"I thought, 'What are you kidding me? In case you haven’t noticed, I’m not Danish or male,'" she said.
The born-and-raised Londoner, whose family is originally from Sierra Leone, is not the first woman to take on the role
, but the gender-swapped casting is definitely not the norm. For Wilma artistic director Blanka Zizka, though, Jah was her first and last choice.
The casting may shock a few fans of the well-worn play, but Jah has yet to see anything but favorable reactions.
"So far the responses have been really, really positive and encouraging; beyond encouraging," Jah said.
"Hamlet," which opened April 1 and runs through May 2, is a master work of Shakespeare's most emotionally charged dialogue. The tragedy follows a prince bent on revenge after his father is killed and his uncle seizes his throne. The play has three different versions and traditionally would run over four hours uncut. The Wilma's show
has been edited down to create a sleek, modern political and psychological thriller that focuses on Hamlet within his society.
Thus taking on the mantle of the Great Dane is no easy feat, no matter who steps into his shoes. Hamlet is a roller coaster of a character, but Jah is taking the roiling plot and demanding physicality in stride.
"I literally just dive in head first every day because I don’t know if you can prepare for it. You just have to dive into the deep end and swim," she said.
The actor is no stranger to Shakespeare or "Hamlet" either. She's played Ophelia before, as well as Regan in "King Lear," Titania in "A Midsummer Night's Dream" and Friar/Sister Laurence in "Romeo and Juliet." Getting to speak Shakespeare's dialogue, speeches and soliloquies (think: "To be or not to be ...") is her favorite part of playing this iconic role.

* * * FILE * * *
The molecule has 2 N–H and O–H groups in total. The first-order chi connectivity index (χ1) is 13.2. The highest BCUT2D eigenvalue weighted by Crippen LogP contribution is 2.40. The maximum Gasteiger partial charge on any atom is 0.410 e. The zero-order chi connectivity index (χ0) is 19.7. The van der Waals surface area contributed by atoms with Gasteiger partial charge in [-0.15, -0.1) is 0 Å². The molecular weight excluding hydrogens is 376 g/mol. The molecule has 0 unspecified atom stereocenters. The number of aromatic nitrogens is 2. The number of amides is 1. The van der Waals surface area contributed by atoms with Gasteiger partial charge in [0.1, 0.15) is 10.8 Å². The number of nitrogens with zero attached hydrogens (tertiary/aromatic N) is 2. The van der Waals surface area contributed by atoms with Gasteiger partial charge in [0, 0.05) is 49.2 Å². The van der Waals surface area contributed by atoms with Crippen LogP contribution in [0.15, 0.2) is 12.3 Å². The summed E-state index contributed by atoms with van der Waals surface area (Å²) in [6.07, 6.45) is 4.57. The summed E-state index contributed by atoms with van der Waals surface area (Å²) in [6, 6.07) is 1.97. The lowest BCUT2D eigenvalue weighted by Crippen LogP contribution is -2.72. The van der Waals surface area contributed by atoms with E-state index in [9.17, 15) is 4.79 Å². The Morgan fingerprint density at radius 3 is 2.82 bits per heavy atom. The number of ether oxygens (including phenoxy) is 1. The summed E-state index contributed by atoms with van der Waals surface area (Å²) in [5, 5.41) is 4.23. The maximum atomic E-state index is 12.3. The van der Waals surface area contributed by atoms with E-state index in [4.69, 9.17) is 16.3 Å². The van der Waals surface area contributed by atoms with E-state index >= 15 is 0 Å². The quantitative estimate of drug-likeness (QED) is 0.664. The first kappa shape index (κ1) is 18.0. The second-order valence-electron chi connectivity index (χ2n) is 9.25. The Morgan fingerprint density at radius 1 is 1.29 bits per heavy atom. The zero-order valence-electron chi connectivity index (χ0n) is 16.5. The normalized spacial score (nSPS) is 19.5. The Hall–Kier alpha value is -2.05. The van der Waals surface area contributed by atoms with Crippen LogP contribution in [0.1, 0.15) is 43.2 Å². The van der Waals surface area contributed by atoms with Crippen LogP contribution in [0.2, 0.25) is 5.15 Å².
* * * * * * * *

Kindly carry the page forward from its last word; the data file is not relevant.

Photo by Alexander Iziliaev/The Wilma Theater
"The heights of the language, the height of the emotional peaks you have to climb every day, it’s astounding. Most of the time I go off stage and 'I think my God, I cannot believe I just did that. That was hard!' I mean, I’m drenched in sweat but really just buzzing with excitement and joy of getting to say those words and go to those places and leave them behind and go back into my real, every day life," she said.
The Brit comes to our neck of the woods by way of New York, having moved there after a career in modern dance brought her across the pond. She fell in love and got married there and has been performing on this side of the Atlantic ever since. She ended up in Philadelphia -- which she calls "a slightly cleaner New York" -- to perform in the Wilma's "The Convert" two years ago; Zizka enjoyed her performance and the rest is show biz history.
In addition to Jah in the powerful titular role, the cast of "Hamlet" reads like a who's who of the local theater set, from Krista Apple-Hodge and Keith Conallen to Sarah Gliko and Ross Beschler. After "Hamlet," largely the same cast will put on "Rosencrantz and Guildenstern Are Dead," the absurdist tragicomedy which follows two of "Hamlet"'s minor characters.
Jah, however, will be missing from that production as she travels to London and Sierra Leone to visit family. Though it will undoubtedly be hard to follow up "Hamlet," she's already looking toward her next project: creating a feature film with her filmmaker husband called "Reunion." (Look out for a Kickstarter for the project launching soon.)
And after that? Jah said there are plenty of projects she would love to work on, citing an appreciation for "Waiting For Godot" and the work of film directors David O. Russell and Steve McQueen. As for her temporary home, Jah said, "I actually love Philadelphia. I’m enjoying coming here and
I’m hoping to come here more often actually."
Philly thespians and audiences surely hope so, too.